What to Watch in The Day Ahead; Wednesday, Aug. 20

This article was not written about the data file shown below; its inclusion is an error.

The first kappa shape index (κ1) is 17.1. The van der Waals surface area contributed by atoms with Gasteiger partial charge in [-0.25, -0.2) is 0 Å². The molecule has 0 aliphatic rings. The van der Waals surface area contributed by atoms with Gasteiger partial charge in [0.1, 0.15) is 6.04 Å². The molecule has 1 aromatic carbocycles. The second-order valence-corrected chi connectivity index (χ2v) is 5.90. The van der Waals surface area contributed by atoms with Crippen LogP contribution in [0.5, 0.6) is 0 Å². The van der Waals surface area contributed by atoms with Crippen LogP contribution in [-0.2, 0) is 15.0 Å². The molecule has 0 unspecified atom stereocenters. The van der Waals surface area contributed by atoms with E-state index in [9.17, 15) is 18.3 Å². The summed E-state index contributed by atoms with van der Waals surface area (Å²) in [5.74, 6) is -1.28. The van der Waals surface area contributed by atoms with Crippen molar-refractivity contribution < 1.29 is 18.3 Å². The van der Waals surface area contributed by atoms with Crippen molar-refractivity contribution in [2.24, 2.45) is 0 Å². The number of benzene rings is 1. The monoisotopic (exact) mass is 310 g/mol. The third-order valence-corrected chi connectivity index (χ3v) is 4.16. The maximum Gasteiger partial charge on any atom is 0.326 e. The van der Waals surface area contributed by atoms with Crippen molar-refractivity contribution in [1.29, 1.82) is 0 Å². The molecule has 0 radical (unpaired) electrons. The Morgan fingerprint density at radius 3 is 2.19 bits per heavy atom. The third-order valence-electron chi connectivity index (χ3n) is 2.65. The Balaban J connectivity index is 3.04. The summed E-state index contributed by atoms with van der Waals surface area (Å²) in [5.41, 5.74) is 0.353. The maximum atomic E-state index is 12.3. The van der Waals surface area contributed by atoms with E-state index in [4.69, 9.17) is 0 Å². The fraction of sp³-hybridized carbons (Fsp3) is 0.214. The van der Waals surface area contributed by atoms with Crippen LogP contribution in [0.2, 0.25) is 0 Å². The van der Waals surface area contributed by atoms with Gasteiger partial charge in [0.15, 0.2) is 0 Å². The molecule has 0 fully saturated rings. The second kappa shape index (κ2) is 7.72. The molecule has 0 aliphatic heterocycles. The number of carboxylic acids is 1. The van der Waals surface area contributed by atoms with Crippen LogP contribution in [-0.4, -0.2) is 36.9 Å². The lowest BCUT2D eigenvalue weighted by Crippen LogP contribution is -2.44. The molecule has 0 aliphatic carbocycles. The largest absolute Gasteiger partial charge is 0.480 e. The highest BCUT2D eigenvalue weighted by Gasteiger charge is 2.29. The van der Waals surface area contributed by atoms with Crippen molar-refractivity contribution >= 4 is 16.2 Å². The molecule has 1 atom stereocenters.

(The Day Ahead is an email and PDF publication that includes the day's major stories and events, analyses and other features. To receive The Day Ahead, Eikon users can register at . Thomson One users can register at RT/DAY/US. All times in ET/GMT) The Federal Reserve releases the minutes from its July 29-30 policy meeting that could shed further light on how the central bank plans to eventually exit from its extraordinary monetary stimulus. It could also show whether there is a growing divide between 'hawks' and 'doves' over when to raise interest rates. (1400/1800) Hewlett-Packard, the world's largest computing corporation, is scheduled to release third-quarter results after the bell. The company offers latest glimpse into slow-burning restructuring as Wall Street concerns mount. HP is ploughing ahead with its plan to transform itself into a hardware-software-networking conglomerate that caters to corporate and government clients, though topline growth remains elusive in a difficult IT spending environment and recently expanded layoffs revive fears that the company is sacrificing long-term innovation for short-term gains. The company has not seen the type of drastic deceleration in China that Cisco and IBM have, but some analysts think it's just a matter of time before anti-U.S. sentiment catches up with the company. Target is expected to report second-quarter earnings before the bell. The beleaguered retailer pre-announced second-quarter earnings this month, cutting its profit estimate after resorting to price cuts to attract cash-strapped consumers and win back customers unnerved by a massive holiday-season data breach. It also said same-store sales were flat in the United States, mirroring Wal-Mart's performance. All eyes, however, will be on how new CEO Brian Cornell will rebuild the company's reputation following the breach and stanch losses in Canada, where a botched expansion led to nearly $1 billion in losses last year. Investors will also be keen to hear about the company's back-to-school initiatives. Lowe's, the world's second-largest home improvement chain after Home Depot, is likely to report a second-quarter profit above analysts' expectations, according to StarMine. The company is expected to benefit from higher sales of building material, garden equipment and supplies as more people undertook home-renovation projects delayed by the long winter. Investors are looking out for comments about the second half of the year, especially after Home Depot defied analysts' expectations of a housing slowdown by raising its full-year profit forecast. Staples, the largest U.S. office supplies retailer, is expected to report second-quarter results amid tough competition as customers shift to e-retailers such as Amazon.com, mass merchants such as Wal-Mart Stores and drugstores to buy their office supplies. Smaller rival Office Depot last week warned of weak sales this year as it struggles with tough competition. Investors will be interested to know how Staples intends to curb the pressure on its margins as a result of heavy discounting ahead of the back-to-school season and how sales are tracking in the quarter. They will also look for updates on the planned closure of up to 225 stores in the United States and its spending on e-commerce and marketing. Asset manager Eaton Vance's third-quarter profit is expected to rise, partly helped by strong markets. BlackRock, the world's largest money manager, also reported a quarterly profit last month that beat estimates, boosted by higher flows into its funds across asset classes and regions. L Brands, which operates in the specialty retail business, is scheduled to release second-quarter earnings after the market. Chinese solar company JA Solar is expected to report its third-straight second-quarter profit, helped by higher panel prices and robust demand. The company, which is adding production capacity, started producing its high-efficiency panels in June in an effort to boost margins. Investors will want to know more about the company's plans for the U.S. market in the face of tariffs on China- and Taiwan-made solar products. Statistics Canada is scheduled to release June's wholesale sales data. Analysts forecast a gain of 0.4 percent in June wholesale trade from May, which jumped by an unexpectedly high 2.2 percent from April. (0830/1230) Argentina President Cristina Fernandez is scheduled to address the Buenos Aires stock exchange. Investors will be looking out for comments on Argentina's debt crisis that move beyond frothy rhetoric and indicate what the government's next move will be. Separately, the INDEC statistics agency is likely to release Argentina's June economic activity index. (1500/1900) Brazil's inflation probably remained at the upper limit of the central bank's tolerance range in mid-August, sparing President Dilma Rousseff from a potential embarrassment during a tense moment in her re-election campaign. Consumer prices likely rose 6.50 percent in the 12 months to mid-August, staying at the top-end of the official target range, according to the median forecast of 20 economists. In mid-July, annual inflation was at 6.51 percent. (1800/1200) The Bank of England Monetary Policy Committee is scheduled to release the minutes of its August meeting and there is speculation that the meeting might have seen the first dissenting vote in favour of a rate hike. (All analysts' estimates are according to Thomson Reuters I/B/E/S/) (Compiled by Sourav Bose in Bangalore; Edited by Maju Samuel)
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